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Reading: Matthew 27:32-44

Supplementary Reading: Matthew 5:38-42


In the lead up to and during the second world war the Nazis subjected millions of people to forced labour. These ‘enemies of the state’ included, of course, Jews but also many other groups deemed as ‘sub-human’ by the Nazis including, Poles and captured Soviet soldiers. These ‘prisoners’ were exploited for economic gain and to meet desperate labour deficiencies. Even before the outbreak of war by the end of 1937, most Jewish males living in Germany had been conscripted to perform forced labour for assorted government organisations. In watching old grainy documentary footage or Hollywood’s latest depiction of the atrocities on the big screen, we recoil in horror at the brutality caused by one human on another by forced labour.

As we move towards Golgotha and execution by the gruesome and finely-honed craft of crucifixion, our eyes are pulled inextricably to the person and work of the creator on a cross for his creation. However, as we journey with Matthew in our reading today he takes time, under the inspiration of the Holy Spirit, to point toward five additional people or groups in his narrative. He includes legionnaires, Passers-by, Scribes, robbers, and the witness we will examine today, Simon from Cyrene.

Jesus, common with all condemned to die by crucifixion, faced the sadistic requirement of carrying their own cross to the place of execution. This could not take place within the city walls so, Jesus set out on his way to a mound outside named Golgotha. Tradition has it he followed the ‘sorrowful way’ also known as the ‘Via Dolorosa’, but we cannot be certain. What is certain is Jesus, unsurprisingly, collapsed under the weight of His cross unable to continue. This is where Simon of Cyrene enters our story.

This Friday, Simon was returning to the city from the countryside, it isn’t crystal clear from scripture why, but as there was a large Jewish community in Cyrene it is quite likely he was visiting Jerusalem to celebrate the festival. Likewise, we find Jews from Cyrene, mentioned by Dr Luke, as visiting the holy city on Pentecost. (Acts 2:10). Matthew records Simon being ‘compelled’ under the law into forced labour. He was forced by the accompanying legionnaires to pick up Jesus’s cross and carry it to Golgotha. The Greek word ‘angareuō’ used by Matthew, translated ‘compelled’ is only used one other time in his Gospel, when it is spoken by Jesus in his ‘sermon on the mount’. Fascinatingly, Jesus said; ‘And if anyone ‘compels’ you to go one mile, go with him two miles.’ (Matthew 5:41)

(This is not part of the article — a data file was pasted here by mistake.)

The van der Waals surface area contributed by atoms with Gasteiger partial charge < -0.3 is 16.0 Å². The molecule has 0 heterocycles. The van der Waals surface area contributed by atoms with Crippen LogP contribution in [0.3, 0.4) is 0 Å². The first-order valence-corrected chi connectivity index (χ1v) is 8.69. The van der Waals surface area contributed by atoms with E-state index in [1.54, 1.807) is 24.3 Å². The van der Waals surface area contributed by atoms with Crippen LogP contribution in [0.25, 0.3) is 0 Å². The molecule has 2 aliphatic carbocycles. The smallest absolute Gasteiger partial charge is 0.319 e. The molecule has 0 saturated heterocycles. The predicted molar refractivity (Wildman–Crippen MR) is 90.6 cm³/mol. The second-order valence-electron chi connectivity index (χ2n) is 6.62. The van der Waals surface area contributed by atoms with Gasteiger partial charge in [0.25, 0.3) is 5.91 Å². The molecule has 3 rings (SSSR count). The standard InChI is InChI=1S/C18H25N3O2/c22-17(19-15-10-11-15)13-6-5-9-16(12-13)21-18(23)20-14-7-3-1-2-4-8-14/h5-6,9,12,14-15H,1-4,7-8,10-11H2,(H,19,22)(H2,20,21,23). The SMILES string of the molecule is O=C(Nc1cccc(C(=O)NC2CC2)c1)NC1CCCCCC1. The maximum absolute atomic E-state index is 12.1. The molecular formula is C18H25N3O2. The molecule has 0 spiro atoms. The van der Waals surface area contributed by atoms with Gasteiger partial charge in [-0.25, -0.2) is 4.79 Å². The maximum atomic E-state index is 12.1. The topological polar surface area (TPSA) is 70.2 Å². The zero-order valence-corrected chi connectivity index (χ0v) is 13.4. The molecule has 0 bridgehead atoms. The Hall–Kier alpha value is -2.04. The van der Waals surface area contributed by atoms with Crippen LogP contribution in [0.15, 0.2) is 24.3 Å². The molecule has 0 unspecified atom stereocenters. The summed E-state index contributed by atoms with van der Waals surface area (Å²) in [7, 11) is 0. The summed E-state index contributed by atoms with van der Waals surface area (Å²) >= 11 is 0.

It is no surprise Simon’s help was needed. The last 15 hours had taken a catastrophic toll on Jesus’ mind and body. He suffered betrayal, sweat blood in Gethsemane, was abandoned by his friends, mocked, tortured, endured a false trial, scourged, abused and sentenced to death in the most agonising of ways known to man.

Reluctantly Simon picks up the cross, of a man he did not know, carries it out of the city gates and arrives at Calvary. We don’t know Simon’s whole story but we do know Simon and his family become Christians, forming part of the house churches in Rome. Something he witnessed that day, possibly the words Jesus spoke or the grace shown towards a dying thief, we can’t be sure, but we know his life changed forever.

Mark writing his account of Jesus life to the believers in Rome develops his mention of Simon saying; ‘And they compelled a passerby, Simon of Cyrene, who was coming in from the country, the father of Alexander and Rufus, to carry his cross.’Mark 15:21. It is almost as if Mark is saying, you know this family and they are part of your church. Later in his letter to the believers in Rome Paul says; ‘Greet Rufus, chosen in the Lord; also his mother, who has been a mother to me as well.’Romans 16:13.

This moment of forced labour for Simon had far reaching effects becoming a blessing for him, his wife, his two sons and astonishingly the Apostle Paul to whom, Simon’s amazing wife, had been like a mum! Let us, as Jesus encourages, be wide open to being ‘compelled’ you just don’t know where it will take you.


Father God, I am thankful that you know the beginning and the end. You make everything beautiful in your time. I am grateful you were at work in my life even before I was aware of you. Thank you for stepping into my life in the same unexpected way you did for Simon. Help me in emulating Simon to share your story with those I love and are treasured by me to see your kingdom come in this world. Amen!

Based on today's reading, what is one thing God is saying to you?

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